Digestive Enzymes [Healing Digestion Part 5]

Digestive Enzymes [Healing Digestion Part 5]

For previous posts in this series, follow these links:

Healing Digestion: Part 1 – Restoring the Mucous Layer
Healing Digestion: Part 2 – Digestive Tonics
The Dangers of Acid Blockers: How to Heal Heartburn Naturally {Healing Digestion: Part 3}
3 Essential Facts about Probiotics [Healing Digestion: Part 4]

Enzymes are often the last piece of the puzzle for digestive issues. I became a convert when they stopped my daughter’s chronic tummyaches within 2 days of adding them to our protocol.

For her, it has been the biggest piece of the puzzle and that’s often the case for children.

Enzymes are catalysts within the body that create biochemical reactions.

In other words, they are essential for making everything in our body happen – including digestion.

A Recap of Digestion

When digestion is compromised, our bodies are often not triggered to produce the necessary enzymes to break down food into a usable form.

As we’ve discussed earlier in the series, digestion is a north to south process:

1.  If we are stressed, our bodies will not go into the relaxed state (parasympathetic mode) required for digestion to happen.

2.  When food is only partially chewed, amylase (digestive enzyme that breaks down carbs) and saliva are not released and the food is swallowed as chunks instead of the required ‘applesauce’ texture. (Part 1)

Digestive Enzymes [Healing Digestion Part 5]


3.  Hydrochloric acid and pepsin (enzyme that breaks down protein) needs to be released in sufficient quantity to acidify the stomach and initiate the main chemical breakdown before the food is released into the small intestine. (Parts 2 and 3)

4.  And finally, that acidity triggers the small intestine to accept the ‘soupy’ contents from the stomach and release bile from the gall bladder and pancreatic enzymes to break down the nutrients into a form necessary to be of use to the body.

Digestive Enzymes

With all the stress and misfiring our bodies do these days, it’s no wonder that enzymes aren’t released when they’re supposed to and in the correct quantities when they are.

Eating a diet poor in raw and fermented foods (rich in enzymes) compounds the issue.

Since every body process requires enzymatic action, enzymes can be a critical element to healing.

There are 2 types of digestive enzyme supplements available – pancreatic enzymes and a combination of individual enzymes. I work with both in my practice, and bioindividuality determines which one is right for you.

Digestive Enzymes [Healing Digestion Part 5]

Fructose Intolerance

If you are dealing with fructose intolerance and not responding to enzyme therapy when eating foods high in fructose, you are likely dealing with a liver deficiency. I will have a complete post on fructose intolerance in the near future.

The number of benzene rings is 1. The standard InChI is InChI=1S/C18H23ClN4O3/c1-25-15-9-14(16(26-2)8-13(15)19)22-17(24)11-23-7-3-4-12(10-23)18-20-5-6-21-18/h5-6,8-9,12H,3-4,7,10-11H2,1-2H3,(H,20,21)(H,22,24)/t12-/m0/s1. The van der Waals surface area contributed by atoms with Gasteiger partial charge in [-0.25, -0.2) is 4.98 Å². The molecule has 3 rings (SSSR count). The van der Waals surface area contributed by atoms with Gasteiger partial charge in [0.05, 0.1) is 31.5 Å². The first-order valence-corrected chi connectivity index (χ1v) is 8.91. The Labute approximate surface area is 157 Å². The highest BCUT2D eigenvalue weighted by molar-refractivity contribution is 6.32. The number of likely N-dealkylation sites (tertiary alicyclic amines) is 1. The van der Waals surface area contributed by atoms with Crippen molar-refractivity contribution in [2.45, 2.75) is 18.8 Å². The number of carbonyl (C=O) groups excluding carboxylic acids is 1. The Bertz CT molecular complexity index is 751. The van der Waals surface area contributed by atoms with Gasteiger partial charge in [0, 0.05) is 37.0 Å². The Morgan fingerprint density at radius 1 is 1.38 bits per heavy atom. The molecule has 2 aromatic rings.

Enzymes are only a part of the healing journey. There is no one cause and one cure for everyone’s ills.

Dosage and Timing

Enzymes are sensitive to heat and the acidic environment of the stomach, so it’s not recommended to take them in the middle of eating.

Take them either with the beginning of a meal or at the end. At the beginning of the meal, they will begin breaking down the food in the stomach before HCl is released. Taken at the end of a meal, they are more likely to be released into the small intestine where the majority of enzymes so their work.

I suggest trying both ways to see what you respond best to. My daughter requires them at the beginning of her meal, and I can take them either before or after with no ill effects. My clients also vary depending on their needs.

I use a porcine-based pancreatic enzyme for my clients that can only be purchased through a practitioner.

My favorite broad spectrum enzyme formula is available at health foods stores and online (buy it here). It is hypo-allergenic and designed for children with autism, so it’s perfect for little ones and everyone dealing with food allergies and intolerances.

[This post contains affiliate links. It involves no cost to you but provides a small advertising commission to help with the blog’s hefty operating costs and allows me to provide your nutritional therapy advice for free.

Click here for my full advertising disclosure.

A big thank you to all of you who help make this possible.]

List of Some Common Digestive Enzymes

Most enzymes are easily identified by the -ase suffix.

Amylase breaks down starches

Pepsin breaks down proteins into peptides

Lipase breaks down fats

Cellulase breaks down plant fiber (cellulose)

Lactase breaks down milk sugars (lactose)

Further Reading


The Enzyme Cure: How Plant Enzymes Can Help You Relieve 36 Health Problems by Lita Lee, PhD